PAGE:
Toward the end of 2018, the lead levels in Newark were still terrible, so the city gave residents forty thousand water filters. Homes in June 2019 with these filters still had dangerously high levels of lead.

Since then, the city has handed out more bottles of water and filters. Unfortunately, some of the water bottles distributed were past their expiration date. Today, problems with Newark’s tap water persists though the situation has improved.

5. Georgia

Most of Georgia's rivers and streams are polluted.

Most of Georgia’s rivers and streams are polluted.


Georgia is plagued by multiple water contaminants since most of its wells, rivers, and streams are polluted. Contamination levels above legal limits of arsenic, radium, chloroform, and bromate have been detected in certain Georgian municipalities.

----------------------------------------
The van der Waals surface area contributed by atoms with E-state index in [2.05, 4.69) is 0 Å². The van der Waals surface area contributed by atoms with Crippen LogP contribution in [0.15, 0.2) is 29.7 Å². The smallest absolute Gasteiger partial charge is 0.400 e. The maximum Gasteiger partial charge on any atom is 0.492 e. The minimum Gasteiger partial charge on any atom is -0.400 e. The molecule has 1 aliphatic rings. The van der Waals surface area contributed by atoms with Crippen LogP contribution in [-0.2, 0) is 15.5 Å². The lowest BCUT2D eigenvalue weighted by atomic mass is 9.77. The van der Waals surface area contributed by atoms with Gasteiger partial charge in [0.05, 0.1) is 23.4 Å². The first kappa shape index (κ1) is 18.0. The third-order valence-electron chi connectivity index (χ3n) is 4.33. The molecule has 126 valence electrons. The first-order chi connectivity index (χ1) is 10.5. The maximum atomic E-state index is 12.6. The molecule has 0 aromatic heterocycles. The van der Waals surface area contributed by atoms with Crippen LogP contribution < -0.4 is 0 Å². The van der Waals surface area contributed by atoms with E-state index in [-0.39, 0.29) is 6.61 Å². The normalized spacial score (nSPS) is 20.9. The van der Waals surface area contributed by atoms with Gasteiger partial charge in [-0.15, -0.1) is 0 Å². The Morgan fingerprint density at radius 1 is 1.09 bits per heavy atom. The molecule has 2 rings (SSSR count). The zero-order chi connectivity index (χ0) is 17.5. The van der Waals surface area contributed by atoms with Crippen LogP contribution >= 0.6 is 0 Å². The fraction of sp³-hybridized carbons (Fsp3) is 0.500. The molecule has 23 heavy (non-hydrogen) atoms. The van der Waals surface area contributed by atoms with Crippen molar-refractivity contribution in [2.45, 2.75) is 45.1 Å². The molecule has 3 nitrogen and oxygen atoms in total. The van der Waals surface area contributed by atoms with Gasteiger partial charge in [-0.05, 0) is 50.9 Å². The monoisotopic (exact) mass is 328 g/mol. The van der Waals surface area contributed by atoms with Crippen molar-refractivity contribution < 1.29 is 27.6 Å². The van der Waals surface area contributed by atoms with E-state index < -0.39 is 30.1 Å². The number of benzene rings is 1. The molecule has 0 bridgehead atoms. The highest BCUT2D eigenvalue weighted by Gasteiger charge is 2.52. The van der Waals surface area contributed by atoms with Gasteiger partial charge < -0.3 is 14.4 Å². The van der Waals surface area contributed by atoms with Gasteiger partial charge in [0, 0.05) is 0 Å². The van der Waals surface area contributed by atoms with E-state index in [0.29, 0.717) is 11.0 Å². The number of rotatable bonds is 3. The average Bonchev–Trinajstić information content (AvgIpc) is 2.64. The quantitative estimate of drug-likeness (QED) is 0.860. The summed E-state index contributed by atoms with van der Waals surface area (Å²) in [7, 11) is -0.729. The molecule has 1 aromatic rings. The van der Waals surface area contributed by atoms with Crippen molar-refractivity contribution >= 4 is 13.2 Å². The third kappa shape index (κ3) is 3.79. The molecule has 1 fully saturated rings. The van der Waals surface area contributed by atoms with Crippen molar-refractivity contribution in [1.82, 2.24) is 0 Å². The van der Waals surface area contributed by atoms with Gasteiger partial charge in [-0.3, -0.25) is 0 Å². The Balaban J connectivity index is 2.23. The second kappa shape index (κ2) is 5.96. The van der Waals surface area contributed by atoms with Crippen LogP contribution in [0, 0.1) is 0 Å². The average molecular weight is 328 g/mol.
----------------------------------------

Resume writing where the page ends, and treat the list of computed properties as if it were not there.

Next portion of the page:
As in other states, rural areas are hit the hardest by tap water contaminants. That’s because aging infrastructure isn’t maintained by small communities. It’s not possible to update current systems because the financing isn’t there.

4. Washington

The Spokane River at sunset, in Spokane, Washington.

Washington State has too many overdue inspections on lead levels in vulnerable communities.

©ESB Professional/

Like other states on this list, Washington’s worst water is in its rural communities. The state is too lax when it comes to testing lead levels in the water since most inspections are overdue. This is especially alarming given that a large portion of its infrastructure outside of Seattle is in poor condition.

3. Ohio

Cleveland, Ohio, USA downtown skyline on the Cuyahoga River at dusk.

The Cuyahoga River in Cleveland caught on fire in 1969.

© Pavone